CRM to NAV integration alternative

Most users will use Scribe adapters to connect data between CRM and NAV.  These adapters are very useful, especially with CRM’s restrictions on how data may be written into its database.

Coming back from CRM to NAV, the adapters also do a great job, except for when NAS is needed to support the process.

FULL DISCLOSURE – I DO NOT LIKE NAS AND NEVER HAVE.  If you are happy with NAS, you can stop right here.

In general I do not like how NAS requires multiple instances for companies, is prone to crash and is prone to do so without the user knowing something went wrong.  Hopefully with the use of web services, the Scribe adapter will be more effective.

Nonetheless for CRM/NAV integration there are other options which should be considered:

  1. use a SQL Server integration table to pass data between CRM and NAV, especially when you have CRM programmer resources at hand.  This completely eliminates the need for Scribe to pass the data between applications and eliminates the need for several Scribe scripts.  You will need an NAV and a CRM programmer to update and process the data from the integration table into each respective application.
  2. use an industry standard application like WINAUTOMATION to process batch jobs instead of the NAV scheduler (which is NAS-dependent).  I have only used this in the Classic client, but it works exceptionally well for automating nightly processes, especially when you have to start and stop processes in multiple companies.

With web services, I would look to use something like Winautomation to process jobs, then execute scripts which are not NAS dependent to fire off functions inside NAV to process data.

Reading Data from Another SQL Database such as Oracle

If you want to see data from an external SQL-based application inside your NAV system, this can be done very easily without the messy process of exporting and importing data into NAV.

And when we say SQL, this means any database including SQL Server, Oracle, Access or MYSQL

The key requirement is that you are able to create a VIEW from Microsoft SQL Server Management Studio to this external database by creating a Linked Server, most likely using SQLOLEDB.  Of course, if the data is another SQL Server database, then just access that server directly from your list of servers.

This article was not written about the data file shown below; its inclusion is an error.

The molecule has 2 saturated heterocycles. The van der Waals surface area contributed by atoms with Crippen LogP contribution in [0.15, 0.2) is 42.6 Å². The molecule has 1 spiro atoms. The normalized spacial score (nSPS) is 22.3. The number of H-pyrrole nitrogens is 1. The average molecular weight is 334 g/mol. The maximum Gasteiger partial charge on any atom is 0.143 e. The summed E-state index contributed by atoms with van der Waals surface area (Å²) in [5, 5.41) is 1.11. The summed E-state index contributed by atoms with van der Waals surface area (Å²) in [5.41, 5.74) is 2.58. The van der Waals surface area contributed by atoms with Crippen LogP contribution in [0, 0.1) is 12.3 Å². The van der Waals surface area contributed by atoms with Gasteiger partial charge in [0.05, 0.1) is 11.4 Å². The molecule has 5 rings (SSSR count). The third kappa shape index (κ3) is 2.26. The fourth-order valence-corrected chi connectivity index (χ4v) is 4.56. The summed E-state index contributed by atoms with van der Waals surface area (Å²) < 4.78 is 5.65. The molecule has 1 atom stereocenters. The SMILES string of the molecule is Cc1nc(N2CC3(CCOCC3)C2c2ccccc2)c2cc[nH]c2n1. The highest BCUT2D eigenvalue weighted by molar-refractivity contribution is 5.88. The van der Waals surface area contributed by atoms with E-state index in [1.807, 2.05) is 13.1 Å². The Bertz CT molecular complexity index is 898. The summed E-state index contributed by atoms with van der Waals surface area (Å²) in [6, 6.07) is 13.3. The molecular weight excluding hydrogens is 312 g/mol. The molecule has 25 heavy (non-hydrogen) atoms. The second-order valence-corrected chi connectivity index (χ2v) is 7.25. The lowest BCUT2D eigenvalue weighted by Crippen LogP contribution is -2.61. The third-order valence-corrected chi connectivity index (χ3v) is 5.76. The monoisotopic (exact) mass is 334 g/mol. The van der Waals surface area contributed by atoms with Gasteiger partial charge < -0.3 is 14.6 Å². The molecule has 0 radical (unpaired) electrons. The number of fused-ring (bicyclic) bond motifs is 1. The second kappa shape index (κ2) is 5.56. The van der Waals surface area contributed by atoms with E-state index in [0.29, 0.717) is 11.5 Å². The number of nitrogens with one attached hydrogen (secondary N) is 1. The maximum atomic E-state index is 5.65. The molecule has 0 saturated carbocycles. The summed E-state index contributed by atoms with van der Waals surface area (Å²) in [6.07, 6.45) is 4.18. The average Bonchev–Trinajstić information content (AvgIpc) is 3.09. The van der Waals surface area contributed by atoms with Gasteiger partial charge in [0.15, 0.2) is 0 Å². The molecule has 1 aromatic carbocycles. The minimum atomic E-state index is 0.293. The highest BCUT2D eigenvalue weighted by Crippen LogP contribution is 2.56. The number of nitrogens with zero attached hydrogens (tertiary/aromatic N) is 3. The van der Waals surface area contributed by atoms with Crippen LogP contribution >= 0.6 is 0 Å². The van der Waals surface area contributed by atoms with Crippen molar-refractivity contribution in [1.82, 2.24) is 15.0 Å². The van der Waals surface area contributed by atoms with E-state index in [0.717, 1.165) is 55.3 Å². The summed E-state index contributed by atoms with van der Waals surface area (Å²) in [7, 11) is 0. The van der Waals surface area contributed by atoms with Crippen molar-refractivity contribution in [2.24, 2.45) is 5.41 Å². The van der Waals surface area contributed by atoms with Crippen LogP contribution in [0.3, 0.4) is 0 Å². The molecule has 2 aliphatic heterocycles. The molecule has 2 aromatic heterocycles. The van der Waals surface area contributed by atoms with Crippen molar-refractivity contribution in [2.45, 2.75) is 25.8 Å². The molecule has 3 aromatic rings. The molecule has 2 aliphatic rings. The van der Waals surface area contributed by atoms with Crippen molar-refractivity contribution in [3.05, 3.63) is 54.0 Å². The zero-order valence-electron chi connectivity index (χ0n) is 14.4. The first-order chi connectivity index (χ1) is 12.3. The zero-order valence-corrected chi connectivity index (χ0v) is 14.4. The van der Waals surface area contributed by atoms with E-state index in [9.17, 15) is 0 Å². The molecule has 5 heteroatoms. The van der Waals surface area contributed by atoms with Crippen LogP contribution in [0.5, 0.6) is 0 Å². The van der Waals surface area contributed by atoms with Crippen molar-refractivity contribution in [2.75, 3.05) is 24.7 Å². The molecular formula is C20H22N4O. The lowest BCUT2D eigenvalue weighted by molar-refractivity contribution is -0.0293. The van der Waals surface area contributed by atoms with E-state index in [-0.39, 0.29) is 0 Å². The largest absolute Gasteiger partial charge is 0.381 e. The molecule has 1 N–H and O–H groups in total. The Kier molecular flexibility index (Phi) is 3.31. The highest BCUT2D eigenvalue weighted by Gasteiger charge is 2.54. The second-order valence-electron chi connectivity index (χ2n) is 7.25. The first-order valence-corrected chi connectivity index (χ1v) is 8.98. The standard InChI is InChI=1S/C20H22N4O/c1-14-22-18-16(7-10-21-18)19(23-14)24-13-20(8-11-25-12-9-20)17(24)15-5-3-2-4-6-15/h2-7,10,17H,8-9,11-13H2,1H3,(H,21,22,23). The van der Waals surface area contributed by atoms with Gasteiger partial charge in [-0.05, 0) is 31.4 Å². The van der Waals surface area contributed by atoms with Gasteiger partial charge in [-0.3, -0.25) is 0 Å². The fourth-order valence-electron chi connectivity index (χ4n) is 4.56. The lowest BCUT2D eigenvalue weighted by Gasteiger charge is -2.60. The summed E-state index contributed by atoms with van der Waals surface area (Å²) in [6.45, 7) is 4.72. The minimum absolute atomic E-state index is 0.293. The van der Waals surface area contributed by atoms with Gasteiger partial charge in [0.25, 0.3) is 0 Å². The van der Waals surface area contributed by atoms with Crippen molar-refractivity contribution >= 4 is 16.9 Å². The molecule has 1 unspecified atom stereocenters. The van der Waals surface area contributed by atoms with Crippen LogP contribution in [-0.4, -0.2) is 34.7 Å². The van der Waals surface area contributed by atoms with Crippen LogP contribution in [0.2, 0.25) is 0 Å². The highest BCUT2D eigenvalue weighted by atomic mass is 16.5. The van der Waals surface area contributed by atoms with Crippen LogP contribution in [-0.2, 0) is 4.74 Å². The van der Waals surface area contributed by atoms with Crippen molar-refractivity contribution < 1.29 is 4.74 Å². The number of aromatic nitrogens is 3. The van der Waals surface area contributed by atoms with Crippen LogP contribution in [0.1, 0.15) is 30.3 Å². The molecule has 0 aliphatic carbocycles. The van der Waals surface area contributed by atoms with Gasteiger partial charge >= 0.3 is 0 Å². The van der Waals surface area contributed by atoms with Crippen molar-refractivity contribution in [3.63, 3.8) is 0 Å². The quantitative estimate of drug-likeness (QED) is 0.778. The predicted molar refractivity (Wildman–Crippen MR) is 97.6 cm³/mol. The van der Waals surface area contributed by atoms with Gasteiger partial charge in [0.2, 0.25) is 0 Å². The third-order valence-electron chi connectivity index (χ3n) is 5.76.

Screen Shot 2015-02-26 at 2.00.42 PM

Once you have connected to the external database using a Linked Server, then create a view in SQL Server to this database to access as an example their employee table.


CREATE VIEW ExternalDataViewName
AS
SELECT FirstName, MiddleName, LastName, City
FROM LinkedServer.dbo.Employee
GO

Then create a new table in the NAV Object Designer referencing this view name and the columns selected in the view, making sure you set its Linked Object property to Yes.

Screen Shot 2015-02-26 at 2.20.45 PM

 

Once this is done, you can use this table just like any NAV table including the ability to add flowfields from other tables to this table.

SQL SELECT Statements for NAV tables

Yikes!  It’s wonderful to have NAV data in SQL Server tables, but getting to this data using a SELECT statement can be enormously challenging because of the NAV data “nuances”.  Let’s check our major table with critical data, the G/L Entry table in the Cronus Canada company.  or CRONUS Canada, Inc_$G_L Entry.

LOVELY!

  • every table is prefixed by the company name.  Company names with spaces between words will cause further problems generating a SELECT statement
  • Names in NAV are not “SQL friendly”.  In NAV the table is “G/L Entry”.  In SQL it’s “G_L Entry”

Then when we actually start examining columns, we see the same naming issues plus a few additional nuances:

  • option fields such as Document Type in NAV are shown as “Payment” or “Invoice”, but in SQL are integer values
  • Boolean fields in NAV are Yes or No, but 0 or 1 in SQL
  • Flowfields are not real fields at all as their data is in an underlying detail table and requires a nested SELECT statement to see the value.

So a fairly simple SELECT statement becomes a slight adventure as shown below.  Note the need for brackets to handle the spaces and underscores to replace special characters.

SELECT [G_L Account No_]
,[Posting Date]
,[Document Type]
,[Document No_]
,[Description]
,[Amount]
,[Global Dimension 1 Code]
,[Global Dimension 2 Code]
FROM [NavR2Demo].[dbo].[CRONUS Canada, Inc_$G_L Entry]

SAVE YOURSELF THE HEADACHE!

Check out the Jet Pivotier product from Jet Reports for tools to build complex SQL SELECT statements in a jiff!.